It said that expansion in mango export in terms of quantity and value will transform into improving welfare and raising the GDP of the country.

Highlighting the hurdles in mango production and increase in its export, it termed the fruit fly disease to be the major menace which resulted in action of quarantine departments of all major countries.

It said the hot water and vapour heat treatments along with irradiation facilities were the technical measures adopted to tackle the fruit fly disease.

In the case of Pakistan, the study pointed out that there were only three hot water treatment plants and not a single vapour heat treatment plant or an irradiation facility, required by the USA and Japan, respectively, for importing mangoes.

"In the global export market, quality and safety standards pose serious challenges for which concrete policy options in terms of storage, processing, packaging and pricing are needed from the ministry of commerce and Trade Development Authority of Pakistan," said Hassan. "Some potential markets for mango crop have not been exploited only because of specific quarantine requirements."

He said major mango markets were UAE, Saudi Arabia, EU, USA, Japan and those countries where there were large numbers of Pakistani expatriates.
Source: thenews.com.pk
Georgia oyster harvest closed early due to vibrio concerns; Savannah Morning News (May 30, 2015):

Vibrio is a serious food safety concern. Irradiation reduces this deadly bacteria to non-detectable levels.

Georgia waters are now closed to oyster harvest due to vibrio concerns

SAVANNAH, GEORGIA: Georgia waters closed to commercial and recreational oyster harvest on June 1st. The closure will be in effect until midnight on Sept. 30, state Department of Natural Resources official announced. A similar closure occurred in 2014 to meet the requirements of Georgia's Vibrio parahaemolyticus control plan.

 

Vibrio is naturally occurring bacteria found in filter-feeding shellfish. It occurs at higher concentrations during the months of the year when coastal water temperatures are warm. According to the Centers for Disease Control and the Food and Drug Administration Vibrio illness cases due to consumption of raw oysters are under reported. The onset of the bacterial illness generally occurs within three days and common symptoms include vomiting, abdominal cramping, diarrhea, fever and chills. Thorough cooking of oysters and other shellfish will generally destroy all bacteria including Vibrio.


"This closure ensures that Georgia meets requirements of the National Shellfish Sanitation Program to protect public health by implementing a (Vibrio) control plan," explained Dominic Guadagnoli, shellfish fishery manager for the Coastal Resources Division. "We expect this closure to have little adverse impact on recreational and commercial oyster harvesters since most individuals refrain from eating freshly-harvested oysters during the summer months when the combination of spawning and warm water makes oysters less desirable as seafood."

The harvest of clams from approved shellfish harvesting areas will be permitted during the summer months. "Unlike oysters, which are frequently consumed raw, clams are traditionally cooked with high heat - a process that kills the (Vibrio) bacteria," said Guadagnoli.


Georgia waters are closed to commercial and recreational oyster harvest effective 6 a.m. June 1 through midnight on Sept. 30, state Department of Natural Resources official announced. A similar closure occurred in 2014 to meet the requirements of Georgia's Vibrio parahaemolyticus control plan.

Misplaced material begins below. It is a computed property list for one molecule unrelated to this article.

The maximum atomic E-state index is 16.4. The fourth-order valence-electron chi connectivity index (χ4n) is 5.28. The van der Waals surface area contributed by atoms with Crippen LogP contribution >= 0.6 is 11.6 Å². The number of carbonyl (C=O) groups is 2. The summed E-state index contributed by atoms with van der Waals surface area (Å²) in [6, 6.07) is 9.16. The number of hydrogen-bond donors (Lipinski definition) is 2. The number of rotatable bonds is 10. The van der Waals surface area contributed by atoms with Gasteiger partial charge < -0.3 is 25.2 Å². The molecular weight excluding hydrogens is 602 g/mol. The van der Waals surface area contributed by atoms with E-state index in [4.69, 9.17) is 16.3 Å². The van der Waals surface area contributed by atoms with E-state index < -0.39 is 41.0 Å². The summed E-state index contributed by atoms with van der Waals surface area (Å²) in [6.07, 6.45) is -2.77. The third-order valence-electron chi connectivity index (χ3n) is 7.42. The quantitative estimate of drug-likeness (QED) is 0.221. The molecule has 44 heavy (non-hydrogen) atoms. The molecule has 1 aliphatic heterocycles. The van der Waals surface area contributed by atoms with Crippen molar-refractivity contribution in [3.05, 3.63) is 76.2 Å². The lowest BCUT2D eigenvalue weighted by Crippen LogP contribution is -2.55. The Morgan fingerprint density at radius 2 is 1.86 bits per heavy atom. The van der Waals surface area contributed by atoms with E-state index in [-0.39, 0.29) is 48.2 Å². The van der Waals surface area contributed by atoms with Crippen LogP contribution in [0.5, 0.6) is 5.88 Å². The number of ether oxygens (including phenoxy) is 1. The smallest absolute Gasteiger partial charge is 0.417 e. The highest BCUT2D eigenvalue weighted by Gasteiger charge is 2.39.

Vibrio is naturally occurring bacteria found in filter-feeding shellfish. It occurs at higher concentrations during the months of the year when coastal water temperatures are warm. According to the Centers for Disease Control and the Food and Drug Administration Vibrio illness cases due to consumption of raw oysters are under reported. The onset of the bacterial illness generally occurs within three days and common symptoms include vomiting, abdominal cramping, diarrhea, fever and chills. Thorough cooking of oysters and other shellfish will generally destroy all bacteria including Vibrio.


"This closure ensures that Georgia meets requirements of the National Shellfish Sanitation Program to protect public health by implementing a (Vibrio) control plan," explained Dominic Guadagnoli, shellfish fishery manager for the Coastal Resources Division. "We expect this closure to have little adverse impact on recreational and commercial oyster harvesters since most individuals refrain from eating freshly-harvested oysters during the summer months when the combination of spawning and warm water makes oysters less desirable as seafood."

 

The harvest of clams from approved shellfish harvesting areas will be permitted during the summer months. "Unlike oysters, which are frequently consumed raw, clams are traditionally cooked with high heat - a process that kills the (Vibrio) bacteria," said Guadagnoli. {Editor's notes: Irradiation of oysters is currently being used as an effective technique to reduce vibrio to non-detectable levels.} 

Radurafoodirradiation.org is an excellent source of information on food irradiation.

Food Irradiation Update is published by Ronald F. Eustice and sent to you through the sponsorship of GRAY*STAR, Inc., the manufacturer of the Genesis Irradiator. 
 
 
Food irradiation is a cold pasteurization process that will do for meats, produce, and other foods what thermal pasteurization did for milk decades ago.
Ronald F. Eustice, Consultant
Phone: 612.202.1016
reustice@gmail.com 
Ronald F. Eustice | 13768 Trost Trail | Savage, | MN | 55378